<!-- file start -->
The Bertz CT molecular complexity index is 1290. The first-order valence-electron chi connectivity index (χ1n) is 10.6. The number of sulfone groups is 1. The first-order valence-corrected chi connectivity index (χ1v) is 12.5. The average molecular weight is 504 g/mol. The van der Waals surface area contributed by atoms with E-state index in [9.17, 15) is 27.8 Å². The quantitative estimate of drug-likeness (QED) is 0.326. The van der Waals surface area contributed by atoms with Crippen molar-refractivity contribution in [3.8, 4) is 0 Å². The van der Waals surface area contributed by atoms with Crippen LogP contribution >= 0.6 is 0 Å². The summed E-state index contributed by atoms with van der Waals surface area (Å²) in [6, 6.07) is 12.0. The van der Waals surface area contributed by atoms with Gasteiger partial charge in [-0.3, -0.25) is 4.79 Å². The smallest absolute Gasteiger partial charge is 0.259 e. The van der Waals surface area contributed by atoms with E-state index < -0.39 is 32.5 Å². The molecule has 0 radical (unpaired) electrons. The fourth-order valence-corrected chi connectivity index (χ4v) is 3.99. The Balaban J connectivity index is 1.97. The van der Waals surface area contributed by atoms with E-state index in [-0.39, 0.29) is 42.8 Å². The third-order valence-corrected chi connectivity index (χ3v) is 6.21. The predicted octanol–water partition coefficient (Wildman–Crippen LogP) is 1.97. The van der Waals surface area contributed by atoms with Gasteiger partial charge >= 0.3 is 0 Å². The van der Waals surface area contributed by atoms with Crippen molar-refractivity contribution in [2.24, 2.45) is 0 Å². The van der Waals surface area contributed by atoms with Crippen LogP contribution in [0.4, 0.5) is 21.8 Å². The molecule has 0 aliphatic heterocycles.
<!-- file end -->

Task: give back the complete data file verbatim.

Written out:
The Bertz CT molecular complexity index is 1290. The first-order valence-electron chi connectivity index (χ1n) is 10.6. The number of sulfone groups is 1. The first-order valence-corrected chi connectivity index (χ1v) is 12.5. The average molecular weight is 504 g/mol. The van der Waals surface area contributed by atoms with E-state index in [9.17, 15) is 27.8 Å². The quantitative estimate of drug-likeness (QED) is 0.326. The van der Waals surface area contributed by atoms with Crippen molar-refractivity contribution in [3.8, 4) is 0 Å². The van der Waals surface area contributed by atoms with Crippen LogP contribution >= 0.6 is 0 Å². The summed E-state index contributed by atoms with van der Waals surface area (Å²) in [6, 6.07) is 12.0. The van der Waals surface area contributed by atoms with Gasteiger partial charge in [-0.3, -0.25) is 4.79 Å². The smallest absolute Gasteiger partial charge is 0.259 e. The van der Waals surface area contributed by atoms with E-state index < -0.39 is 32.5 Å². The molecule has 0 radical (unpaired) electrons. The fourth-order valence-corrected chi connectivity index (χ4v) is 3.99. The Balaban J connectivity index is 1.97. The van der Waals surface area contributed by atoms with E-state index in [-0.39, 0.29) is 42.8 Å². The third-order valence-corrected chi connectivity index (χ3v) is 6.21. The predicted octanol–water partition coefficient (Wildman–Crippen LogP) is 1.97. The van der Waals surface area contributed by atoms with Gasteiger partial charge >= 0.3 is 0 Å². The van der Waals surface area contributed by atoms with Crippen molar-refractivity contribution in [2.24, 2.45) is 0 Å². The van der Waals surface area contributed by atoms with Crippen LogP contribution in [0.4, 0.5) is 21.8 Å². The molecule has 0 aliphatic heterocycles.